Can You Unit Test in C and Why Should You Care?

Testing your code is an essential task for every software developer. Especially as a professional programmer you have to make sure that the software works as intended and is as bug free as possible. One type of testing is by writing Unit Tests. But is this also possible in the C Programming Language?

There are several possibilities to Unit Test your Code in C. The most common practice is the usage of Unit Testing Frameworks which also exist for the C Programming Language.

Finding Bugs
Image from testbytes at Pixabay

Are these Unit Tests useful and how can you even start? If you are new to testing as a whole or just new to testing in the C language, either way you should keep on reading to find out.

How Can You Unit Test in C?

In general there are two approaches for writing unit tests. The first one is by writing manual test functions and the second one is by using automated unit testing frameworks.

For manual unit testing you would wirte a program that calls a function of your program that you want to test and then print and output that you could compare to what you would expect. We will examine this in an example.

First we write our program under test or system under test (sut). In this case it is a simple addition function:

#pragma once

int add(int a, int b);
#include "system_under_test.h"

int add(int a, int b) {
    return (a + b);

Now we write our unit test program and include our system under test. Then we call the function we want to test and compare the output to our expected output:

#include "system_under_test.h"
#include <stdio.h>

void test_add() {
    const int expected = 7;
    int result = add(3, 4);
    int pass = expected == result;
    printf("Expected: %d | Result: %d\n", expected, result);
    if(pass) {
        printf("Test passed!");
    } else {
        printf("Test failed!");

int main()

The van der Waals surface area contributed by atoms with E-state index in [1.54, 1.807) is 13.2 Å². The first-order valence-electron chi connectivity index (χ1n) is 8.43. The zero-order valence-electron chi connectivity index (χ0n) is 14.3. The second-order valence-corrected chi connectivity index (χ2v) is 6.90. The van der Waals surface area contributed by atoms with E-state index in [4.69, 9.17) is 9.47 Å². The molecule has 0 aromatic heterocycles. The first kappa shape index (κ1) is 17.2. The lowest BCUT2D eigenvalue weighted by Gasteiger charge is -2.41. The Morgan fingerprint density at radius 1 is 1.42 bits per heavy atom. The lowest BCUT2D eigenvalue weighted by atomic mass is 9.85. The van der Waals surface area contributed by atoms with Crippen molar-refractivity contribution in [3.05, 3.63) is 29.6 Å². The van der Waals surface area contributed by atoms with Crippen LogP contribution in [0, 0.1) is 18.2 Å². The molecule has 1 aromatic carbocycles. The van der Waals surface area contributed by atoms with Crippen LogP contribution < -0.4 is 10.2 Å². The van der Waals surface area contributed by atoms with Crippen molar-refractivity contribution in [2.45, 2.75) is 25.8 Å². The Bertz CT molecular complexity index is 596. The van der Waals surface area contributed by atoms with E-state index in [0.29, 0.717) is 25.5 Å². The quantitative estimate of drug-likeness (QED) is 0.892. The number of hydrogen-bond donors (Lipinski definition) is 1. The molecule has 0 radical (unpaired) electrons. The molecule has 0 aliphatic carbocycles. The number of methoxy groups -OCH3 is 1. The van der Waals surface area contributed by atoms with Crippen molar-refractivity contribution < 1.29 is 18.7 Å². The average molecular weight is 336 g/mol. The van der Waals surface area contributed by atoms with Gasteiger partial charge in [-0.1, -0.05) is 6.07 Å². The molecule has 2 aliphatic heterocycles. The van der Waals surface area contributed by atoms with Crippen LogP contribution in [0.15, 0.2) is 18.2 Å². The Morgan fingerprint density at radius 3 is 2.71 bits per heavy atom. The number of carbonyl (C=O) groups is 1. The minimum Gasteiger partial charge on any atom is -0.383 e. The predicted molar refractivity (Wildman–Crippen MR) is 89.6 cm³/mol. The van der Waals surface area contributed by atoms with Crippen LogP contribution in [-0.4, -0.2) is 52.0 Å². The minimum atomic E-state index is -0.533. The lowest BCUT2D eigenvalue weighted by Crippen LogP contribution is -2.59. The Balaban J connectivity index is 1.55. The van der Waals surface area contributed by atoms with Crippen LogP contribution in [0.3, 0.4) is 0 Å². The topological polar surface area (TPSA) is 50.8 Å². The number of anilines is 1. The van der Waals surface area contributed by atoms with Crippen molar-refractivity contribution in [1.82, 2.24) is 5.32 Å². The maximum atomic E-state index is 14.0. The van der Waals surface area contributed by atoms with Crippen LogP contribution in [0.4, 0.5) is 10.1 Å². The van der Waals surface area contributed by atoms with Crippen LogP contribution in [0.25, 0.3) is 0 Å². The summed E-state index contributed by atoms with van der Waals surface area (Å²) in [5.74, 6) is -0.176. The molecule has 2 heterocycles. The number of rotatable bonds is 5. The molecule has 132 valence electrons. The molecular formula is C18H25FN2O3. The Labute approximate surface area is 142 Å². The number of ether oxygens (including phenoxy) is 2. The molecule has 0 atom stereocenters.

/* Add more tests... */
    return 0;

This approach works and gives you a lot of control but is slow and cumbersome if you want to do it with larger codebases and more complex functions. A better solution is the usage of automated unit test frameworks which are described in the next section.

C Unit Testing Frameworks

As for many other languages there are Unit Testing Frameworks for C. The best known ones are CUnitOpens in a new tab., UnityOpens in a new tab. (don’t confuse with the game engine of the same name!), CppUTest Opens in a new tab.and GoogleTest Opens in a new tab.(a.k.a GTest). You should also be able to use any C++ Unit Test Framework in order to test your C Code. (All links open in new tabs)

A unit testing framework gives you the freedom to focus on what you test because it takes care of the confirmation, setup and teardown part.

In order to use such a framework you have to download the needed resources, install and configure it. If you have an IDE such as Visual Studio, some frameworks can be installed by extension managers or similar tools.

Although the functionalities of these frameworks are very similar they all are different in how to use. I have written a detailed explanation of the Unit Testing Frameworks mentioned above which you can read about in this article.

Following is just a quick example how you would test our system_under_test from the manual section in the CppUTest framework:

#include "CppUTest/TestHarness.h"